In the 1980s and 1990s, cities like Vancouver and Toronto attracted large numbers of immigrants from Hong Kong. These immigrants were highly educated and wealthy, and they wanted “authentic Chinese food” like what they had back home. Dim sum restaurants, wonton shops and Cantonese-style barbecue shops popped up in Chinatowns across the country. They remain mainstays today.

In the 1980s and 1990s, many Chinese Canadians moved out of major cities and migrated to outlying suburbs, such as Markham, Ontario, and Richmond, B.C. Chinese restaurants followed suit. These suburban ethnic enclaves became centres of Chinese culture and cuisine in Canada. For example, Richmond is now considered one of the best places in the world for Chinese food because of its abundance of seafood and high-level chefs.

A Diversifying Chinese Canadian Food Landscape

Today, Chinese Canadian cuisine is more diverse than ever. In 2019, approximately 30,000 people immigrated from the People’s Republic of China to Canada. Consequently, more and more restaurants cater to the tastes of immigrants from different parts of China.

Nowadays, restaurants that serve food from a specific region (or even a specific city) are the norm in major urban centres. Sichuan food, for example, has become a popular cuisine in Canada. Diners in major Canadian cities, such as Toronto and Vancouver, now have unlimited access to restaurants that serve mala food. Mala is the numbing and spicy food that Sichuan is known for. Hot pot, which involves a communal pot of bubbling broth that raw meat, vegetables and other ingredients are cooked in, is another common type of Chinese food that’s gaining popularity. You can even find different types of hot pot, from the lamb-heavy style that’s preferred in northern China to the seafood-oriented version that’s common in the southern part of the country. Taiwanese food is another increasingly popular type of Chinese cuisine. While bubble tea has been popular in Canada since the 1990s, lesser-known Taiwanese-style night markets and foods (such as stinky tofu) are also becoming more common.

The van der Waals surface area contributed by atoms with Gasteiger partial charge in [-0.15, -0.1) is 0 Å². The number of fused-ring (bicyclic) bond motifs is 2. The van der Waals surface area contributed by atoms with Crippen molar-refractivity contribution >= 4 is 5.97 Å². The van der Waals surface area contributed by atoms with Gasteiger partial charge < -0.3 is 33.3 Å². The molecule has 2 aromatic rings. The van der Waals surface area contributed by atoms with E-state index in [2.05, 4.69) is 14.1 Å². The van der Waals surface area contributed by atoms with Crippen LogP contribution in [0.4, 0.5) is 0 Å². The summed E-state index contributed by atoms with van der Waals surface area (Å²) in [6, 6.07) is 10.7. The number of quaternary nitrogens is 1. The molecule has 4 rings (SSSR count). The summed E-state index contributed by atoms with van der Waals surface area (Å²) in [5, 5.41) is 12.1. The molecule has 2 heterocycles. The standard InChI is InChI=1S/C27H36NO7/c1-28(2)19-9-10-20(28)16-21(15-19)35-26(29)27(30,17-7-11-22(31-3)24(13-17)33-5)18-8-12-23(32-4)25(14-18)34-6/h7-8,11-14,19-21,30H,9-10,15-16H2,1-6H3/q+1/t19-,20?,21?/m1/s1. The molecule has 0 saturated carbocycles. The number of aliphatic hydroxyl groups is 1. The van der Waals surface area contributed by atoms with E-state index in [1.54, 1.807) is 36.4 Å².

Big chains from East Asia are becoming a common sight in both urban Chinatowns and suburban ethnic enclaves. Iconic Taiwanese chain Din Tai Fung, for example, is very popular in North America for its expertly wrapped xiao long bao (soup dumplings).

Third-culture chefs — mostly the adult children of Chinese immigrants — are also experimenting by blending Western and Chinese cuisines. (See also Susur Lee.) The results of these experiments include burgers that use Chinese bao-style buns, Singapore-style noodles smothered in shawarma sauce and lobster chow mein, to name a few. Like the early chop suey houses and the evolving culinary scene in the suburbs, these “fusion” restaurants showcase the changing nature of Chinese Canadian culture.

External Links

Donate to The Canadian Encyclopedia this Giving Tuesday!

A donation to The Canadian Encyclopedia today will have an even greater impact due to a generous matching gift from an anonymous donor. Starting November 28 until December 5, 2023, all donations will be matched up to $10,000! All donations above $3 will receive a tax receipt. Thank you for your support of The Canadian Encyclopedia, a project of Historica Canada.